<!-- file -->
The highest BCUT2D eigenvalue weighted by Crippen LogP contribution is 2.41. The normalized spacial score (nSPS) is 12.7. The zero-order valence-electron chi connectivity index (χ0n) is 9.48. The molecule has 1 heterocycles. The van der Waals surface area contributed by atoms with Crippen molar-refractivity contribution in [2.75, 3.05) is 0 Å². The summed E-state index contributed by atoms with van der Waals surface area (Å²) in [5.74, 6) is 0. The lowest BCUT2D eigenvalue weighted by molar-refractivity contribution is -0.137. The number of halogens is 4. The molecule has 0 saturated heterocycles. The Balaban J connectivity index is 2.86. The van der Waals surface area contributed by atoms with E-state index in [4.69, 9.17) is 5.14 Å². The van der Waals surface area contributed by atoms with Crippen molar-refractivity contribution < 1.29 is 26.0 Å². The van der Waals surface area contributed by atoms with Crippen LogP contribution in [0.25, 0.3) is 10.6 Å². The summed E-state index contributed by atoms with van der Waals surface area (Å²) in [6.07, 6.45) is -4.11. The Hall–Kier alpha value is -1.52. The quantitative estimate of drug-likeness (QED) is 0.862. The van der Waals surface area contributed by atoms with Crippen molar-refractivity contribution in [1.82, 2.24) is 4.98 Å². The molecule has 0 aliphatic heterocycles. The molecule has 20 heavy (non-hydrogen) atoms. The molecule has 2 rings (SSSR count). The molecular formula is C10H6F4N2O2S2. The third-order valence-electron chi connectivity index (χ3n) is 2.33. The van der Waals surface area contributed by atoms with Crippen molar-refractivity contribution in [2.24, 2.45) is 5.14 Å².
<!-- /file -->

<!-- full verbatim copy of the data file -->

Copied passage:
The highest BCUT2D eigenvalue weighted by Crippen LogP contribution is 2.41. The normalized spacial score (nSPS) is 12.7. The zero-order valence-electron chi connectivity index (χ0n) is 9.48. The molecule has 1 heterocycles. The van der Waals surface area contributed by atoms with Crippen molar-refractivity contribution in [2.75, 3.05) is 0 Å². The summed E-state index contributed by atoms with van der Waals surface area (Å²) in [5.74, 6) is 0. The lowest BCUT2D eigenvalue weighted by molar-refractivity contribution is -0.137. The number of halogens is 4. The molecule has 0 saturated heterocycles. The Balaban J connectivity index is 2.86. The van der Waals surface area contributed by atoms with E-state index in [4.69, 9.17) is 5.14 Å². The van der Waals surface area contributed by atoms with Crippen molar-refractivity contribution < 1.29 is 26.0 Å². The van der Waals surface area contributed by atoms with Crippen LogP contribution in [0.25, 0.3) is 10.6 Å². The summed E-state index contributed by atoms with van der Waals surface area (Å²) in [6.07, 6.45) is -4.11. The Hall–Kier alpha value is -1.52. The quantitative estimate of drug-likeness (QED) is 0.862. The van der Waals surface area contributed by atoms with Crippen molar-refractivity contribution in [1.82, 2.24) is 4.98 Å². The molecule has 0 aliphatic heterocycles. The molecule has 20 heavy (non-hydrogen) atoms. The molecule has 2 rings (SSSR count). The molecular formula is C10H6F4N2O2S2. The third-order valence-electron chi connectivity index (χ3n) is 2.33. The van der Waals surface area contributed by atoms with Crippen molar-refractivity contribution in [2.24, 2.45) is 5.14 Å².